Back in January we blogged about an article in Discover Magazine that reviewed the latest discoveries involving quantum mechanical effects in biological systems. Now researchers from the Berkeley Center for Quantum Information and Computation, the Department of Chemistry at UC Berkeley, and the Lawrence Berkeley National Laboratory believe they have identified quantum entanglement events occurring in photosynthesis.
From The Physics arXiv Blog:
Various studies have shown that in light harvesting complexes, chromophores can share coherently delocalised electronic states. K. Birgitta Whaley at the Berkeley Center for Quantum Information and Computation and pals say this can only happen if the chromophores are entangled.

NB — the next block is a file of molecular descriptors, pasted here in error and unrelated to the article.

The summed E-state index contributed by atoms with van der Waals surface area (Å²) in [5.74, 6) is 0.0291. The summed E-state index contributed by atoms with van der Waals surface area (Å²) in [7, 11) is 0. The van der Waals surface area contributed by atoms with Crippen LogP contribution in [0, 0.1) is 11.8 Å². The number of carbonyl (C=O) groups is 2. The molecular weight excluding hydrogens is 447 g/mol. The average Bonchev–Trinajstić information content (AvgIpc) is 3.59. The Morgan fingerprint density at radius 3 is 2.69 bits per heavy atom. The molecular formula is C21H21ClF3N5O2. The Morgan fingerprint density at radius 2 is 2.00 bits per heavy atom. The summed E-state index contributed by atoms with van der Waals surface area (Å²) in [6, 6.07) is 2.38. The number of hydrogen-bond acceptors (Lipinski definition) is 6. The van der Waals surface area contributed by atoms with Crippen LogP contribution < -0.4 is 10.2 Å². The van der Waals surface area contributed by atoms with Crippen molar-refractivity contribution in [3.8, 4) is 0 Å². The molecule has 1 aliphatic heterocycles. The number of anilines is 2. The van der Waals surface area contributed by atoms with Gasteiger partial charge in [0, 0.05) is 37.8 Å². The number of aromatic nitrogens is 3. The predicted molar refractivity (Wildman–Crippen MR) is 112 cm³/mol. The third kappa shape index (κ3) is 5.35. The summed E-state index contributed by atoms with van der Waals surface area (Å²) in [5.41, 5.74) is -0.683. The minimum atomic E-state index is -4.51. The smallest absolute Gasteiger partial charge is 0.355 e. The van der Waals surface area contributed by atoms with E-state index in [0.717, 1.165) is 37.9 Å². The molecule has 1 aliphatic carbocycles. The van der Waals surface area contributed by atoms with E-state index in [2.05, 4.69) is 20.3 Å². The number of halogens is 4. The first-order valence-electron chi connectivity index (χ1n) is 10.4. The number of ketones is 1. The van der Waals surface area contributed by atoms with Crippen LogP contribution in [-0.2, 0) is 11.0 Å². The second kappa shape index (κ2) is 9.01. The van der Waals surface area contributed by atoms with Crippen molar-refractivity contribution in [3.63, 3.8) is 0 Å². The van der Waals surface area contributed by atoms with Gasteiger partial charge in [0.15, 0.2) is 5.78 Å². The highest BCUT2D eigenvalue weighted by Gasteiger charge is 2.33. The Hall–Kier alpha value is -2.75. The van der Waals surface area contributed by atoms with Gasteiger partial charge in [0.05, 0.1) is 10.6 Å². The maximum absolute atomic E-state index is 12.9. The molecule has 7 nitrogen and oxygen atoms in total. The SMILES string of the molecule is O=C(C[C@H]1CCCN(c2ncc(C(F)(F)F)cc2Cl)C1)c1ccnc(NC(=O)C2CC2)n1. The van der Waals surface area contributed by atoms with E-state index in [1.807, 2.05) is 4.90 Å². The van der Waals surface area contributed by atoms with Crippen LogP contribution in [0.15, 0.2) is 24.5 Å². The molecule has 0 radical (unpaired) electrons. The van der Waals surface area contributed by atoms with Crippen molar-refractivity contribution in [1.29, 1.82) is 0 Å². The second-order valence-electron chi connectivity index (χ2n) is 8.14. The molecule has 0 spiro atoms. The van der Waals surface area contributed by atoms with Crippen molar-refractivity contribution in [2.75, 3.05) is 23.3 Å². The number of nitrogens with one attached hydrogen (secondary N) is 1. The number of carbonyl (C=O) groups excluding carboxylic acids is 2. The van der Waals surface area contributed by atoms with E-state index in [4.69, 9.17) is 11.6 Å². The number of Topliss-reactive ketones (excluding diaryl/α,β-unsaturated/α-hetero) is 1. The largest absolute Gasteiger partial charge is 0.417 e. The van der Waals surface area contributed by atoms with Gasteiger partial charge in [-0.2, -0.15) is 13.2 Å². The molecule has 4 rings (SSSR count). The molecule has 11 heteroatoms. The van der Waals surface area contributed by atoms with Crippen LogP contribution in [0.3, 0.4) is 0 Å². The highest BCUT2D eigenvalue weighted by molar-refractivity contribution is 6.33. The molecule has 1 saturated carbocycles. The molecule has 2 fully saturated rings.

They point out that these molecules do not seem to exploit entanglement. Instead, its presence is just a consequence of the electronic coherence.
This is a big claim that relies somewhat on circumstantial evidence. It’ll be important to get confirmation of these idea before they can become mainstream.
Nevertheless, if correct, the discovery has huge implications. For a start, biologists could tap into this entanglement to make much more accurate measurement of what goes on inside molecules during photosynthesis using to the various techniques of quantum metrology that physicists have developed.
More exciting still, is the possibility that these molecules could be used for quantum information processing at room temperature. Imagine photosynthetic quantum computers!
More from The Physics arXiv Blog …
Full article in arXiv.org: Quantum entanglement in photosynthetic light harvesting complexes
Flashback: Discover Mag Looks at Quantum Biology
(hat tip: Slashdot)